Affordable housing in Moab

Many potential barriers to affordable housing in the Moab area are “regulatory” in nature, according to a presentation by a noted rural development specialist during last Thursday’s meeting of the Moab City Planning Commission.

Richard Walker of the Salt Lake City-based Rural Community Assistance Corporation, said a variety of issues, such as inflexible sidewalk, gutter, and infrastructure requirements, excessive street widths, lot size and zoning requirements, and other restrictions, could potentially impede affordable housing.
Even unnecessary delays obtaining permits can make a project less affordable, added Walker, as he presented his findings and recommendations to the planning commission and the public.
During the two-hour meeting, Walker encouraged the expediting of the approval process, and also recommended that certain impact fees be waived or at least reduced for affordable housing projects.

In addition to city planning commissioners Jeanette Kopell, Kelly Thornton, and Wayne Hoskisson, there were about a dozen other people in attendance, including city planning director Jeff Reinhart, planning assistant Sommar Johnson, Moab City Manager Donna Metzler, community development director David Olsen, and Grand County Council member Audrey Graham, along with several interested citizens.
Walker also answered questions from the members of the public who were in attendance. A couple of the attendees said they wondered about whether developers would actually bother with affordable housing, and where such projects might be located. At least one person questioned whether affordable housing would negatively impact property values.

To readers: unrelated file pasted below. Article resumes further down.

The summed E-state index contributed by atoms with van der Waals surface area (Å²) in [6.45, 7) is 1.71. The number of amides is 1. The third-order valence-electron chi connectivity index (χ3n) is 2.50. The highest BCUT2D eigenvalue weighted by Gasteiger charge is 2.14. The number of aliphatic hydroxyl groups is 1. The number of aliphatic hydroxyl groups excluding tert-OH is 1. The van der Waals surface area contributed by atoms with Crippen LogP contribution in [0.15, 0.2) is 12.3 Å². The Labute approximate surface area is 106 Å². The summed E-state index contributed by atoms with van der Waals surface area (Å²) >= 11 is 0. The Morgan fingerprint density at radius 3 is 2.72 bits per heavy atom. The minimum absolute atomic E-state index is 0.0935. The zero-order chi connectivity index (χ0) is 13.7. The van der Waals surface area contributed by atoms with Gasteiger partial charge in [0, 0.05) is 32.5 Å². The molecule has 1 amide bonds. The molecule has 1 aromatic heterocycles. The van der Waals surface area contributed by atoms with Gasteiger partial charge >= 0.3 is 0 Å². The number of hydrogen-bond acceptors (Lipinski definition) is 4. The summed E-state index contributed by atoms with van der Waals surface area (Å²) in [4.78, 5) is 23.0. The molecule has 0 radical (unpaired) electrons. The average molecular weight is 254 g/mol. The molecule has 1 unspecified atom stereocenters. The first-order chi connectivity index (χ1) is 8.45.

“It’s a common misconception that affordable housing projects make (surrounding) property values go down, but that is not the case,” said Walker, who showed pictures of several successful projects done elsewhere around the state. “The commission and the public should be willing to accept new and innovative designs as affordable housing solutions.”

Walker noted that alleviating the negative stigma that many people associate with affordable housing is part of the challenge.
“Our goal is to educate the public and officials about the complexities of affordable housing,” Walker said.
Moab has as many as 14 zones, Walker noted, adding that many of the city’s zones could be simplified or consolidated. The existing R-3 zone should also be modified to allow up to 30 units per acre, Walker suggested.
In addition, he recommended that a “lesser standard” of code compliance be applied to affordable housing projects, especially those that involve remodeling. Bringing an entire building to current codes often results in prohibitively high costs, making an otherwise affordable project unaffordable, he said.
Planning commission chairwoman Kelly Thornton cautioned against arbitrarily “cutting corners,” particularly when residents’ safety may be at stake.
“But these are definitely things we can look at,” she said. “This is the beginning of a process. There will be lots of meetings and opportunities for public input.”
Graham suggested that planners and interested parties lay out a map of the city and use M&M candies to mark areas where more families could potentially live.
“We could see what could be done to make it happen,” she said.
-Moab Times-Independent

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